def callback(ch, method, properties, body):
    print(" [x] Received %r" % body)

After that, you must inform RabbitMQ that this callback function should receive messages from your hello queue:

channel.basic_consume(queue='hello',auto_ack=True,on_message_callback=callback)

To make that command work, you must first verify that the queue you wish to subscribe to exists. Fortunately, you will be confident since you’ve used queue declare to build the Python Message Queue.

Finally, you can begin a never-ending loop that awaits data and executes callbacks as needed, as well as catching KeyboardInterrupt after the program shutdown.

print(' [*] Waiting for messages. To exit press CTRL+C')
channel.start_consuming()

	if __name__ == '__main__':
    try:
        main()
 	    except KeyboardInterrupt:
 	       print('Interrupted')
                   try:
 	           sys.exit(0)
                   except SystemExit:
            	os._exit(0)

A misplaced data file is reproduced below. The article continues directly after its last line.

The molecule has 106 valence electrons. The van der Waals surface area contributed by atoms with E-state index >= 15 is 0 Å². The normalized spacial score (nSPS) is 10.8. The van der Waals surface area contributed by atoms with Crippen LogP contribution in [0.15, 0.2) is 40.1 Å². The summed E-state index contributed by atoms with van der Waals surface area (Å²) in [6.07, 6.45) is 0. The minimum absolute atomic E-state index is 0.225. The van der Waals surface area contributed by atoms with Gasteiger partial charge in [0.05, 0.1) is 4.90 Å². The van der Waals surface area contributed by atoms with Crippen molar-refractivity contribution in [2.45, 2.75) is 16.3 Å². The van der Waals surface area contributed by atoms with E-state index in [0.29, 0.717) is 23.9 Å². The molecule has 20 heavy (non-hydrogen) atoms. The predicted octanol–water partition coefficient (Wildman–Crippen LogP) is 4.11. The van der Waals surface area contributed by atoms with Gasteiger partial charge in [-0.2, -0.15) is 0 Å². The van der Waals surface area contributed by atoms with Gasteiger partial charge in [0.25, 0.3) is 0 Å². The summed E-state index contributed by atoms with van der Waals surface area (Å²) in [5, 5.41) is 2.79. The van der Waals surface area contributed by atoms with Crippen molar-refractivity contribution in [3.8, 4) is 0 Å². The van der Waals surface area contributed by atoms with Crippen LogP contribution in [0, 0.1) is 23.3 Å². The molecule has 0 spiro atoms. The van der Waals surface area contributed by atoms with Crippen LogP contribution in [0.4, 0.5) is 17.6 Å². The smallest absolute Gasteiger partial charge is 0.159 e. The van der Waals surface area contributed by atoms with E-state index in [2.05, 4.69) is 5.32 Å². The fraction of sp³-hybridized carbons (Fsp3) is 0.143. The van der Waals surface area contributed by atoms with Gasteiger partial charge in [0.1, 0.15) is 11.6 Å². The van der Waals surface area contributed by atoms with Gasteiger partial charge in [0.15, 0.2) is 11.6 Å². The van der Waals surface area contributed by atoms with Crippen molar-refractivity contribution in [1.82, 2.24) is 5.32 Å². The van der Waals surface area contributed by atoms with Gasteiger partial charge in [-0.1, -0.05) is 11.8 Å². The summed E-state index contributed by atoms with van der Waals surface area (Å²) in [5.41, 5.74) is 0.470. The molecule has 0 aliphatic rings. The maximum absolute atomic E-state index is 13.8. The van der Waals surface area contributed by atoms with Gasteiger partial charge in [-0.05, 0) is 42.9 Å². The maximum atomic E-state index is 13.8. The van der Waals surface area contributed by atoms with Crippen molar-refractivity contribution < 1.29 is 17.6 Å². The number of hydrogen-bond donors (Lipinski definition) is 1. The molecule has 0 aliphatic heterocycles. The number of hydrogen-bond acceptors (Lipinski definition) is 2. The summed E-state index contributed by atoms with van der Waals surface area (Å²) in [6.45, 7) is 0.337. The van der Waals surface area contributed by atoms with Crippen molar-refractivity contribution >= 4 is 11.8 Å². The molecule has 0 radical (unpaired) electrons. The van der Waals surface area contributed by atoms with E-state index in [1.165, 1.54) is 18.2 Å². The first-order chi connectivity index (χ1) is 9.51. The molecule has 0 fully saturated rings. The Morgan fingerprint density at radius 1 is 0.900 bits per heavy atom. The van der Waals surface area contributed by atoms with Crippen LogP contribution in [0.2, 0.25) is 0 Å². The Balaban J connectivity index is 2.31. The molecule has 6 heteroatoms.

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Step 4: Putting it Together; now you can use a terminal to test your applications. Let’s start with a consumer who will be waiting for delivery indefinitely:

python receive.py
# => [*] Waiting for messages. To exit press CTRL+C
# => [x] Received 'Hello World!'

Now it’s time to start the producer. After each run, the producer software will come to a halt:

python send.py
# => [x] Sent 'Hello World!'

This is how you can design a Python Message Queue based on RabbitMQ.

Conclusion

Through RabbitMQ as a message broker and Python as your programming language, you will be able to send your first message via a queue. The main purpose of a message broker is to take incoming messages from applications and perform some action on them. Although this was a simple example to build a Python Message Queue and send a message, you can use this article as a base to further build more complex workflows with Python Message Queues. 

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Share your experience of building your Python Message Queue! Let us know in the comments below!